COLLEGE OF NEW ROCHELLE HOSTS 20TH ANNUAL HONORS CONFERENCE TO
SPOTLIGHT STUDENT RESEARCH PROJECTS
Yonkers, NY (left) with her project on slavery
Jennifer Davidson of
Lindenhurst, NY (right) with her project on
use of sex in
American advertising at The College of New Rochelle’s
Conference held on April 28, 2005.
ROCHELLE, NY, April
28, 2005 – The School of Arts & Sciences at The College of New
Rochelle (CNR) recently hosted its 20th Annual Honors Conference Day to
spotlight independent study student research projects done
for the CNR Honors Program focusing on Media and Identity in
Postmodern Society. The subjects included: Politics and Religion;
The Sexuality of Advertising; The Mythology of Star Wars; and Identity
and the Internet in the 21st Century.
of the 17 female
students who presented their research projects at the midday conference
are part of the CNR Honors Program and did their research under the
guidance of faculty mentors. In order to be in this academically
rigorous program, each student needs to maintain a 3.5 grade point
average (GPA) by the beginning of their junior year, take honors
seminars or independent study, and conduct an individual honors project
in their junior or senior year. The CNR student presenters
Cindy Bastien (Brooklyn, NY) -- Do
pharmaceutical companies market health solutions because they are
motivated by a desire to help people or because they want to make
money? Cindy’s project is appropriately entitled, “Pharmaceutical
Companies: Is it about your health or their money?”
Veronica Cambria (Yonkers, NY) --
Her two projects focus on: 1) describing and evaluating spherical
geometry and 2) examining the role religion plays in American politics.
Esther Carelus (Freeport, NY) -- Her
two projects: 1) compared the portrayal of doctors on American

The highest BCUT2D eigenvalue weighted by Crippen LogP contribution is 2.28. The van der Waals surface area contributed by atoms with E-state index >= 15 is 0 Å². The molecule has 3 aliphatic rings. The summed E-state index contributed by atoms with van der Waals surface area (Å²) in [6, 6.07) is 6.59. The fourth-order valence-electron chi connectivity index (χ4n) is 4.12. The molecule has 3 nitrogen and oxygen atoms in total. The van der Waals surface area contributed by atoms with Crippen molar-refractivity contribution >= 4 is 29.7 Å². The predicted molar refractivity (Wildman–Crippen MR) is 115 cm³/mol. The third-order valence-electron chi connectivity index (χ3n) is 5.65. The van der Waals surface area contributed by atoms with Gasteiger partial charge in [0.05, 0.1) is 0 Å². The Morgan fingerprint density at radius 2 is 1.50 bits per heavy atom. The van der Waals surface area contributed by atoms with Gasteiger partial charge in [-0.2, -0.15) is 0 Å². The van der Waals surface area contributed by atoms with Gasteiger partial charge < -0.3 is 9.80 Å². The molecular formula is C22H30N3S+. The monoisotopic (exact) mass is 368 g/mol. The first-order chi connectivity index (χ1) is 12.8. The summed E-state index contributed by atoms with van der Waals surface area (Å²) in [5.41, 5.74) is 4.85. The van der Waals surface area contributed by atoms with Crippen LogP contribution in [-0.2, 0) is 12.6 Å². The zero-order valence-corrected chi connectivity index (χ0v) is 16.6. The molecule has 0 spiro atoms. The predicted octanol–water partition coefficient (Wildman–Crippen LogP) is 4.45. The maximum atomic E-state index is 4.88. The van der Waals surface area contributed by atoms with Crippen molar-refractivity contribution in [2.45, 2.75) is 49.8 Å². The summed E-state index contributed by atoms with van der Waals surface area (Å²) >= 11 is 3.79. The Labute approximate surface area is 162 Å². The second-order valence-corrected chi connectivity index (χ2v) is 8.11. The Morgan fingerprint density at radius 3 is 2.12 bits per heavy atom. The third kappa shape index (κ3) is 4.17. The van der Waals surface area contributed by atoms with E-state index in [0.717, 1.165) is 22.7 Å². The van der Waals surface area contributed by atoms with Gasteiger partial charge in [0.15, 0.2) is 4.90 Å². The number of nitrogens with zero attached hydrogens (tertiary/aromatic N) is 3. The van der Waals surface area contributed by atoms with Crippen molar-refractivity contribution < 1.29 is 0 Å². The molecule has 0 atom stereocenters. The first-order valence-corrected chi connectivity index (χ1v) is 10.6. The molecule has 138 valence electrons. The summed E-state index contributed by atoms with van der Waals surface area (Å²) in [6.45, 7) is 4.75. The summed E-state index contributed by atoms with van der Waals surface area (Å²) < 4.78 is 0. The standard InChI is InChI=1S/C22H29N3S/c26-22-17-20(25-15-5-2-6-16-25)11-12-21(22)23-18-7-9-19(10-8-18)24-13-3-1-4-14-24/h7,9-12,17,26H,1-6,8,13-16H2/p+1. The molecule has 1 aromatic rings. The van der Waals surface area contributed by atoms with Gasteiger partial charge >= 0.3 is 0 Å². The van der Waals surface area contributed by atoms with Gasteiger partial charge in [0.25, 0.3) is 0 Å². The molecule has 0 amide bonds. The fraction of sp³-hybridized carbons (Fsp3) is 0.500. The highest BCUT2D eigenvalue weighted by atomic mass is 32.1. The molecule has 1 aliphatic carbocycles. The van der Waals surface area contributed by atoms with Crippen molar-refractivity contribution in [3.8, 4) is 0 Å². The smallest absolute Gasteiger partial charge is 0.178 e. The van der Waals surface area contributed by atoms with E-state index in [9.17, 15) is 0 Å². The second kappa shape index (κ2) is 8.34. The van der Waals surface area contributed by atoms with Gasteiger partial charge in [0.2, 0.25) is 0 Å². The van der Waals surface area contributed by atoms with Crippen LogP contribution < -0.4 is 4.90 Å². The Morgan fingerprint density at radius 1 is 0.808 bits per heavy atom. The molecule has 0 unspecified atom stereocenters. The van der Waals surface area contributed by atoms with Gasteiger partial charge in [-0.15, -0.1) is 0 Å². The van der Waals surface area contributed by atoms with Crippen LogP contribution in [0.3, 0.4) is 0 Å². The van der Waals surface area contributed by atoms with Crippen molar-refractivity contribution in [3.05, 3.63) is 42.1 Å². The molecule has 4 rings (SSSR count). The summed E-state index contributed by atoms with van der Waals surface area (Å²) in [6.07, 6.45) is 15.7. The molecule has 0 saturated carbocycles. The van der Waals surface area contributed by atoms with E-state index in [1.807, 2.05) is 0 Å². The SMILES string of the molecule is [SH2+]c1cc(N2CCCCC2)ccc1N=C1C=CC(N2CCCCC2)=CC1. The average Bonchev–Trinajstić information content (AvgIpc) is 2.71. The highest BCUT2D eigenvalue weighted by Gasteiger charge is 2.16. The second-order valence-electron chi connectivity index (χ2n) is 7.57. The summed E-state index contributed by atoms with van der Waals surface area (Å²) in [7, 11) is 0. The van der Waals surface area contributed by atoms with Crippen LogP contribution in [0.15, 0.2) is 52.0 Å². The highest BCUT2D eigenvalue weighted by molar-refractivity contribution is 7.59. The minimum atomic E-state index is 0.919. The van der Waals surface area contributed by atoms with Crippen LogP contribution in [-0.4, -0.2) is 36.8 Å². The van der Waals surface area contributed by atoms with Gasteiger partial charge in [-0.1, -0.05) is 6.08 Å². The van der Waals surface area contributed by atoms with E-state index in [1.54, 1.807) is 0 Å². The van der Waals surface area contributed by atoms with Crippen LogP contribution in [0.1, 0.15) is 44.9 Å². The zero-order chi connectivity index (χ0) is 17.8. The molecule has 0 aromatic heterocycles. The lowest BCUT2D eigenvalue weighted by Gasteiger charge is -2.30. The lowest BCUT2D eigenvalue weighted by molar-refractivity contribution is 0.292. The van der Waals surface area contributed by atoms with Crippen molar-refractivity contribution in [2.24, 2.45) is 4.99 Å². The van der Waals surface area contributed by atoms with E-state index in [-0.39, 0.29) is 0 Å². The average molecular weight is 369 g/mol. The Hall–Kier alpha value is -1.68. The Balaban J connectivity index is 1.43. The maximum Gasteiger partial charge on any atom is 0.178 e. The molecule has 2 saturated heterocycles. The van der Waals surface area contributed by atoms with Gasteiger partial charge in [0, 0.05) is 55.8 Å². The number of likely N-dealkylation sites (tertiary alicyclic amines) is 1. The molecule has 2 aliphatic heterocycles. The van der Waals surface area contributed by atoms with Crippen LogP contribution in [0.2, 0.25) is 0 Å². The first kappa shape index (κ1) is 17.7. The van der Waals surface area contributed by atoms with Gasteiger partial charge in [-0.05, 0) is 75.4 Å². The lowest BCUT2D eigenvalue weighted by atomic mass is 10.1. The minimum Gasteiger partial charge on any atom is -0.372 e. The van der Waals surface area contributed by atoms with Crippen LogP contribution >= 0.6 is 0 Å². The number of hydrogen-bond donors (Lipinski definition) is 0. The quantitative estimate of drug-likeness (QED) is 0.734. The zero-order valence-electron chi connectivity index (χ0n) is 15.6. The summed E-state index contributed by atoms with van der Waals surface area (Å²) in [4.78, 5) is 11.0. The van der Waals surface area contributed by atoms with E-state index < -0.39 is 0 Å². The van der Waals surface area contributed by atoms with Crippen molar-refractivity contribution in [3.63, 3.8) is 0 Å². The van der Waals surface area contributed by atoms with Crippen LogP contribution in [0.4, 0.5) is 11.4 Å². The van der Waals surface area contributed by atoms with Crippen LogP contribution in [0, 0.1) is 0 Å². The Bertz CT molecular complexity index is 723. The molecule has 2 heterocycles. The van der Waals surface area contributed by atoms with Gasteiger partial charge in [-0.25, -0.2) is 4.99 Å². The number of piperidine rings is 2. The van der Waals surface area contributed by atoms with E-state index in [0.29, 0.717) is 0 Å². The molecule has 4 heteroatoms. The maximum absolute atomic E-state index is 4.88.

television against reality and 2) examined characteristics and
prognosis for people born with Duchenne Muscular Dystrophy, the most
common type of MD that occurs today.
Rebecca Coates (East Haven, CT) --
Why do the things we associate with Star Wars seem so hauntingly
familiar? Rebecca’s project evaluated how mythology may serve an
important purpose in contemporary society.
Omega Dale (Parsippany, NJ) -- Why
do we have such fear and reverence for women’s ability to bleed?
Omega contrasted the menstrual rituals and taboos of ancient cultures
with the mores that we have in today’s society.
Jennifer Davidson (Lindenhurst, NY)
-- Her project examined how the use of sex in American advertising has
changed -- and remained the same -- over time.
Shirley Del Valle (Bronx, NY) --
Appropriately entitled “Chasing the Unattainable,” Shirley’s project
examines societal expectations about womens’ bodies and how women have
handled the changing perception of their own body images over the past
Nisha Feliz (New York, NY) – Her
project spotlighted the emerging use of online shopping as a way for
people to choose an identity.
Lacy-Ann Landell (Yonkers, NY) –
Slavery is alive and well. Lacy-Ann’s project focused on the
impact the media has on child labor across the globe and what is being
done to combat this alarming phenomena.
Giau Nguyen (Endicott, NY) -- Giau’s
two projects focused on: 1) the applications of electrical conductivity
measurements and 2) how contemporary life perpetuates the “quick fix”
solution to every day problems.
Tung Nguyen (Foxboro, MA) – Her
goal was to show that despite the inherent conflict between science and
religion, that both seek to help people better understand the world
Ruth Santiago (Sunnyside, NY) – Why
are similated games so popular now? Ruth’s project looked at
whether people shape the life of their SIM (similated person) or does
the SIM shape the life of the gamer?
Christina Simpson (Bridgeport, CT)
-- What characterizes female viewing of pornography? How does it differ
and how is it the same as male use?
Betsy Skrip (Oxford, MA) – Her
project evaluated how nature has been portrayed through the evolution
of art. Betsy also addressed how the invention of the camera and
computer has facilitated this process.
Megan Skrip (Oxford, MA) -- This
project spotlighted the effects of exotic earthworms on forest leaf
litter and its inhabitants at Marshlands Conservancy in Rye, NY.
Kathryn M. Tyranski (Mt. Vernon, NY)
– Her project evaluated the correlation between gender and voting in
Emily Williams (Mendham, NJ) –
Emily’s project examines how “gazes” influence one’s perception of art
. . . . . . . . . . . . . . . . . . .
The first Catholic
college for women in New York State,
College of New Rochelle was founded in 1904 by the Ursuline Order.
it comprises the all-women School of Arts & Sciences, and three
which admit women and men: the School of New Resources (for adult
the School of Nursing and the Graduate School. The main campus of
the College is located in lower Westchester County, 16 miles north of
New York City. The College maintains six other campus locations
in New York
City. Visit the College’s website at www.cnr.edu